I canít say enough about the puzzles in the Mulawa game series. But although I enjoyed Xiama, for my tastes I think Magnetic has a much richer mix of game types and games. They represent a wide range of skills and ability levels. Some are quite easy to master. Others are deceptively simple. By that I mean that the goal is easy to determine, but solving the enigma presented is a true challenge. There are math-oriented challenges, word-based puzzles, mechanical manipulations and others. There is more than something for everyone: each gamer will locate one or more puzzles that they truly delight in, regardless of their talents and inclinations. There are also gateway puzzles to beat before reaching the main challenge. Close attention should be paid to many of these as they provide clues to the larger puzzle beyond. In other cases you will access the main puzzle immediately. One very nice feature, that is easy to miss at first, is a sort of teleportation device. In the top left-hand corner you will see another icon for your chosen sidekick. After you have encountered at least two puzzles, a picture icon of each puzzle will be added as you progress through the game. You can then revisit any puzzle you wish at any time by accessing this area and clicking on the representative picture. This brings me to the interface of Magnetic, which is quite nicely prepared.
This game uses a slideshow presentation style. You progress, frame by frame, through the game by clicking on directional arrows. Point and click is about as simple an interface as you can have as a gamer. You do have to back out along the path you took in order to access old areas, but you can shortcut this by using the teleportation feature to access a puzzle in the area where you wish to go, and leave the puzzle to continue. There are those who will wish for a turnaround alternative to backing up along a path, but as an indie developer you have to make budget choices. I am happy that the development costs were focused on the look of the game and the puzzles rather than on a turnaround option. I also think that in a puzzle-focused game it is not as big of a deal as it is in a standard plot-driven game. One additional game aspect also deserves mention. You have a choice at the beginning of the game to choose a sidekick, or game helper, from among 6 characters. I chose a butterfly because it made me think of a good friend. But you have a funky big head, a bee, and others to choose from as well. Your helperís icon will blink at you if they have hints or suggestions as you travel through the land of Magnetic. You read these hints in a book that appears when you click on your helper's icon, which stays on screen at the bottom left. You may not always need their help, and at times the hints may arrive after the fact. But it is a nice touch and gives you a sense of a companion in the game.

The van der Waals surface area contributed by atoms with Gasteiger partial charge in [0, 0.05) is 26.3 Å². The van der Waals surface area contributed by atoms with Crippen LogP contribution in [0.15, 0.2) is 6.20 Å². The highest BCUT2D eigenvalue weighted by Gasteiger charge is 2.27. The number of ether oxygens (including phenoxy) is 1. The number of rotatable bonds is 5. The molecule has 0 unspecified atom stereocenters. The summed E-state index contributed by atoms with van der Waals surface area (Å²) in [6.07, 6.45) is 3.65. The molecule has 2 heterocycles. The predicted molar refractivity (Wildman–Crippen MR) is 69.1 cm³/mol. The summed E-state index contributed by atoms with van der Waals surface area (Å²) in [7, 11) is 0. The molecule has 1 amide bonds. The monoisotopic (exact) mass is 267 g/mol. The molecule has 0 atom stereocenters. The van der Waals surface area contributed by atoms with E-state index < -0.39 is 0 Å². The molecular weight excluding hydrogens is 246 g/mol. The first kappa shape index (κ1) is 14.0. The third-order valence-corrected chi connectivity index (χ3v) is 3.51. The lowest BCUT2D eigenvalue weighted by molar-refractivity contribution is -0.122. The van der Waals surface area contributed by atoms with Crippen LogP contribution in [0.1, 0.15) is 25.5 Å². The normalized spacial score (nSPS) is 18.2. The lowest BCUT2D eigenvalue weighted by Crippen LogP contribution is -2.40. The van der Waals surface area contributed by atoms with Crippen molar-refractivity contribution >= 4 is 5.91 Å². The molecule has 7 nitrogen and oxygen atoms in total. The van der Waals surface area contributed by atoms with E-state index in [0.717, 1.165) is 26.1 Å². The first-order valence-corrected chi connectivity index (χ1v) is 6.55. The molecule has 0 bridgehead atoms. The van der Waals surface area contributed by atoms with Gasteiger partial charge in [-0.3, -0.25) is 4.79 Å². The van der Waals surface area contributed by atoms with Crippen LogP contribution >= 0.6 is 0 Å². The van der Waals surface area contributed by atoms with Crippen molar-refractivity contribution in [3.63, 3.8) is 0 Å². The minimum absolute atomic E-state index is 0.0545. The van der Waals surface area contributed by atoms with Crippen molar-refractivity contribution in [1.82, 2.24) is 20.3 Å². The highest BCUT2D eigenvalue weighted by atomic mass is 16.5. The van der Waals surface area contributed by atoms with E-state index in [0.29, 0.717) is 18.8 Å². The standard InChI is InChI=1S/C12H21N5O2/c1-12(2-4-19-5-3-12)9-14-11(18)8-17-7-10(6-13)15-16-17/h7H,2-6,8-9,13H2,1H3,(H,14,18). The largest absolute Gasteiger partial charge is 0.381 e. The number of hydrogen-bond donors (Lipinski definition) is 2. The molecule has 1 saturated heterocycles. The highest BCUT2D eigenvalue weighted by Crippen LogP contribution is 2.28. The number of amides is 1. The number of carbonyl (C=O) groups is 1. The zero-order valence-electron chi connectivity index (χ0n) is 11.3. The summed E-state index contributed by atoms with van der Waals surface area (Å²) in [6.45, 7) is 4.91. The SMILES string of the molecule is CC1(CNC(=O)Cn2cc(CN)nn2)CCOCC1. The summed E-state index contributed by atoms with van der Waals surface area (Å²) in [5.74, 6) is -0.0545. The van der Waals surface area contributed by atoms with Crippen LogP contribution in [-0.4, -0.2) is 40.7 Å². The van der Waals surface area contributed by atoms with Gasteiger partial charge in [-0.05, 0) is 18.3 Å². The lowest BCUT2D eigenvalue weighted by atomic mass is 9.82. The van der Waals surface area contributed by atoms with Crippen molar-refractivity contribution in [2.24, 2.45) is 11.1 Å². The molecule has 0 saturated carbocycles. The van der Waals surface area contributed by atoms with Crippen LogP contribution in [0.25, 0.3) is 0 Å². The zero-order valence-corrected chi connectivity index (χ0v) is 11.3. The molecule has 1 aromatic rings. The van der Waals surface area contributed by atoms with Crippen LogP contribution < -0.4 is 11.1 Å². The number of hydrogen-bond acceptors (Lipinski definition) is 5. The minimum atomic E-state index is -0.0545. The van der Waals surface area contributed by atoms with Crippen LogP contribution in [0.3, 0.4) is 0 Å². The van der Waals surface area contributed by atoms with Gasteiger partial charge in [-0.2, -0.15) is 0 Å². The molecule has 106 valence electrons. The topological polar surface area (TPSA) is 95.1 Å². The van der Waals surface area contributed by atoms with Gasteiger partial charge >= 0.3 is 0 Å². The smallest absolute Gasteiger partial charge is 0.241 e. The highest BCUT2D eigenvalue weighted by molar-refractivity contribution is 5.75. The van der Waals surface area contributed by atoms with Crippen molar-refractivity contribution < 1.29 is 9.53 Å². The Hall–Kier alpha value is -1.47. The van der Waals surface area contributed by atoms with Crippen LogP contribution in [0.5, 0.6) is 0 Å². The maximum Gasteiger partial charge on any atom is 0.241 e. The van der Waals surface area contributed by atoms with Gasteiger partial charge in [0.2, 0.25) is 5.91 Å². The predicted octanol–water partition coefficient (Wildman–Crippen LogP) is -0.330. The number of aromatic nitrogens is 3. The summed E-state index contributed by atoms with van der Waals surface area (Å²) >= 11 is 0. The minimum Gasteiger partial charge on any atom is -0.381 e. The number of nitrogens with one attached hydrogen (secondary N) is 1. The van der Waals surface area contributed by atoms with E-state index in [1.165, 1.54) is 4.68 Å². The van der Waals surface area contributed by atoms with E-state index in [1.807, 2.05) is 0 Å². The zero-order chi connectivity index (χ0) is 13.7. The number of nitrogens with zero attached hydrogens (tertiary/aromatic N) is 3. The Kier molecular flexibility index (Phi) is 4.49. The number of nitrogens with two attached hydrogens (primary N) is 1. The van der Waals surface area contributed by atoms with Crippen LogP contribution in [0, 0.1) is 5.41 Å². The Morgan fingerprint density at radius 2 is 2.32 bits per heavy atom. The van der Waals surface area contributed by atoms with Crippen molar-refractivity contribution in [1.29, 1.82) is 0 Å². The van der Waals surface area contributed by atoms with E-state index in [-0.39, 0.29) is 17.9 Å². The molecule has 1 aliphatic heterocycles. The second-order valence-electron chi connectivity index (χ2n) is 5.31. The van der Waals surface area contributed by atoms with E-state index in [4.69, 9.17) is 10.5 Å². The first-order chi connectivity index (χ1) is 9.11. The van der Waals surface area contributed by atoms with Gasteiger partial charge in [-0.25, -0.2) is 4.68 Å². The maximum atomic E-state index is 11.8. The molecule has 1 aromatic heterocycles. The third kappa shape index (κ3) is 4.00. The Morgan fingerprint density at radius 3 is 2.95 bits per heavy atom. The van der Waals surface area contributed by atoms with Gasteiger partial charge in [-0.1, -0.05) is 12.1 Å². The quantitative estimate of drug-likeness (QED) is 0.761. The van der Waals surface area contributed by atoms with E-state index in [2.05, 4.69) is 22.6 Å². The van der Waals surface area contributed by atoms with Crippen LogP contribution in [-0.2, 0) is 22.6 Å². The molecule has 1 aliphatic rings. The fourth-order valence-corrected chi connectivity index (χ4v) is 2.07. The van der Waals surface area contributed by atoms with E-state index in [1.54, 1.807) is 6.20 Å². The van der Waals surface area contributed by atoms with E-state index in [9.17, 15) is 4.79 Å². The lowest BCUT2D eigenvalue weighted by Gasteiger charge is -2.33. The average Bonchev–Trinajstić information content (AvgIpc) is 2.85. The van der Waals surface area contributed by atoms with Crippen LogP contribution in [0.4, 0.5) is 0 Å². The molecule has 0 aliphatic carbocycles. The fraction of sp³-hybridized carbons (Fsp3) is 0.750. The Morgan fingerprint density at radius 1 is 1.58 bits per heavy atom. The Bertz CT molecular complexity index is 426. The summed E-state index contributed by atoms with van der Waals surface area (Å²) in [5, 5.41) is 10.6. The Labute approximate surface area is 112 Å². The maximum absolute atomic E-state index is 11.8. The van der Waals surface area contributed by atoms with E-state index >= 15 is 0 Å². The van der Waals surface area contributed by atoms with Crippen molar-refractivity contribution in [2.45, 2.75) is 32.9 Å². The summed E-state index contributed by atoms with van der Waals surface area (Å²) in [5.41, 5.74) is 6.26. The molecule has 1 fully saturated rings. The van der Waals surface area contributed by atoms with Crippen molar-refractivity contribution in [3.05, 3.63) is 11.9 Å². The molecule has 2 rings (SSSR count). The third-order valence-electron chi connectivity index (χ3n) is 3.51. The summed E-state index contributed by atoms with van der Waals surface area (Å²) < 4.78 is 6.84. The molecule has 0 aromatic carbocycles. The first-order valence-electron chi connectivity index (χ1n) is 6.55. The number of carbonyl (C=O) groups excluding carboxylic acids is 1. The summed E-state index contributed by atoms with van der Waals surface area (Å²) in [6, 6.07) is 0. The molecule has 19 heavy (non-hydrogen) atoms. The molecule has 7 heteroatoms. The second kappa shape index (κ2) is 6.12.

Music and other factors
I enjoyed the musical selections in the game very much. They have a classical feel to them and I did manage to pick out quite a few by name. There are also some selections with an aboriginal sound. Nothing distracted or overwhelmed. The musical tracks chosen contributed well to the soothing ambiance of Magnetic. Special praise goes to the sound effects. The seaside effects were among my favorites. Having spent many fabulous days along many a coastline, I felt that these were perfect. As I said before, I might have been content to just linger at the frame shots of the shore. And it was these ambient sounds in particular that created such moods.
All things considered, I enjoyed Magnetic very much. There were some areas to consider in future projects. The interface could have been upgraded to include some easier mode to backtrack the linear pathways through the game (I did use the teleportation device as a form of in game cheat to move between areas of the game pathways). And I think that some of the hints were almost more obscure than the puzzles themselves. In a few cases, I never really could figure out what some of the odd clues tucked around the game environments meant. But that may reflect my own shortcomings as a gamer or puzzler.
There was a plot line that developed during the game, which I didnít expect, but it was a nice touch. Since the plot wasnít the point of the game, but rather just another thread woven into the tapestry that is Magnetic, I am not going to say anything more specific about the plot details. I will leave that for the gamer to discover. What is pleasant to be able to say is that even though the game is a solo effort, no weighting is needed for my final rating of Magnetic. Magnetic stands well against other puzzle games such as Pandora and Jewels. So without any reservations, I recommend it highly.
© 2003 Laura MacDonald
Developed (2003) by Peter Hewitt and Mulawa Dreaming
Minimum System Requirements:
PC: Pentium Processor; Windows 95 / 98 / 2000 / ME / XP; 32 MB RAM; 4X CD-ROM Drive; Graphics Card with 2 MB RAM; DirectX 7.0 Compatible Sound Card; DirectX 7 or Later; Less than 1 MB of Free Hard Drive Space; Mouse